Former Nelsonville officials named in lawsuit alleging Civil Rights violations
PARKERSBURG, W.Va. (WTAP) - Former Nelsonville officials are being sued for alleged civil rights violations.
Scott Fitch, who currently serves as Meigs County Sheriff, has been named along with others in a lawsuit concerning the civil rights of a couple seeking millions in damages.
The lawsuit was filed in the US District Court for the Southern District of Ohio. In the suit, Bobby Hunt and Ashley Klinedinst claim their rights were violated following an incident with the Nelsonville Police Department. At the time, Fitch was the Chief of the Nelsonville Police Department.
Fitch, along with Scott Frank (then Nelsonville City Manager), K.J. Tracy (then Sargent for NPD) and Benjamin Adams (then police officer at NPD) were all named in the suit along with the City of Nelsonville.
The couple are seeking $500,000 compensatory award and $1.5 million punitive damages “where applicable for each Plaintiff and against each Defendant individually and the City of Nelsonville on each count.”
According to court documents, Hunt and Klinedinst state their First and Fourth Amendment rights were violated after an incident on June 6, 2022. Both ended up in handcuffs, held for hours and had their children temporarily placed with Child Protective Services. The couple believes they were unjustly targeted because Hunt is African American, and their children are bi-racial.
Days before the June 6 incident, words were exchanged while their children were playing in their yard with Frank. Words were again exchanged with Frank as they stopped at a stop sign near the home of Frank’s daughter. The couple contend they were targeted by the official leading to the incident on June 6 in which both were placed in handcuffs, CPS was called to take their children and charges were filed against Hunt and Klinedinst.
On June 6, the couple alleges that Fitch ran a check on a motorcycle legally parked in front of their home. While the registration was valid, Hunt did not have a motorcycle endorsement. The motorcycle was eventually towed. Adams issued a summons to appear in Mayor’s Court for operating the motorcycle without a license. Hunt received the summons. He then remained outside for some time before going to his car.
When Hunt was walking to his car he stated, “Hey, I got my hoodie on, please don’t shoot.”
The lawsuit claims Fitch was standing nearly forty feet away and responded, “You wouldn’t be the first one.”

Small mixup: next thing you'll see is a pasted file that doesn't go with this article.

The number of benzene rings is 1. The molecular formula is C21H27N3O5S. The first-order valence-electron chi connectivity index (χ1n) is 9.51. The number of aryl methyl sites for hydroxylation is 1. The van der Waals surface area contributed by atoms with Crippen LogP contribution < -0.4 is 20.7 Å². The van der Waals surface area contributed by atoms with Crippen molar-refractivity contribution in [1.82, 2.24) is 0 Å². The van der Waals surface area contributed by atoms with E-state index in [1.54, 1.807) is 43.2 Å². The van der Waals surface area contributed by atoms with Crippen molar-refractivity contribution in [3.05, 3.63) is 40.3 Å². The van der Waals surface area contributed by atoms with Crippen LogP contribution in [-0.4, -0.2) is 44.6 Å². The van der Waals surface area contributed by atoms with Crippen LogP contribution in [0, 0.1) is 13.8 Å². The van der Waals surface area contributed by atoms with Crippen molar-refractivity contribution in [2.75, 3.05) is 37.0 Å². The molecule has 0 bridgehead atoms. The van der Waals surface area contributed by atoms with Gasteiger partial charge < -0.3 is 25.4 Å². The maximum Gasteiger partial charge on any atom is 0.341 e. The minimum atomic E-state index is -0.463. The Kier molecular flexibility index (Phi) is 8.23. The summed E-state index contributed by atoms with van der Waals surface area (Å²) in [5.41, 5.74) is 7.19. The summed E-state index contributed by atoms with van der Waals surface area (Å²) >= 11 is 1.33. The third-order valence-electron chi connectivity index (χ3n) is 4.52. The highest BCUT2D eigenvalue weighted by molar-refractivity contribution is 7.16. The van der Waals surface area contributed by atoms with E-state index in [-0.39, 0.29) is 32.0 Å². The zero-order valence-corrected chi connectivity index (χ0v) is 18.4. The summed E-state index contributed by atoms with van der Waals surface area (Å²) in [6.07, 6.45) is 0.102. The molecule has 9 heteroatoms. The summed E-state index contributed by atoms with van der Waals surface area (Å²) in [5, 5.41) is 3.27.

According to the lawsuit following the statement from Fitch, Hunt said “what” and Fitch then stated, “You wouldn’t be the first one I have.”
The incident escalated to the point Hunt was placed in handcuffs by Adams and put in the backseat of a police cruiser. The suit alleges that Fitch choked Hunt while placing him in the cruiser. At the time, Hunt had the keys to his car in his hands. He was going to pick up three of their children. Klinedinst asked for the keys. She was not given the keys and after asking a couple of times, opened the opposite cruiser door to where Hunt was sitting. Upon doing so, she was also arrested and placed in handcuffs by Adams.
During this, Klinedinst had been filming on her phone. The lawsuit alleges the officers took the phone. Fitch stated the phone was not in evidence.
Following the arrest of both parents, a six-month-old baby was left unattended in the home. Child Protective Services was called to take the baby and eventually the other children who were with their grandmother at a local youth organization, The Hive.
Klinedinst was released later without having been processed in a jail facility. She stated she was pregnant and had a specific medication she needed to take. When the Southeast Ohio Regional Jail would not take Klinedinst because of the medication, she was then taken to be tested for pregnancy and COVID, according to the lawsuit.
Both cases against Klinedinst and Hunt were ultimately dismissed at the request of the Athens County Prosecutor.
Fitch declined comment stating he cannot discuss pending litigation.
Fitch has been Meigs County Sheriff since he was appointed by the Meigs County Commissioners to fill the seat vacated by Keith Wood.
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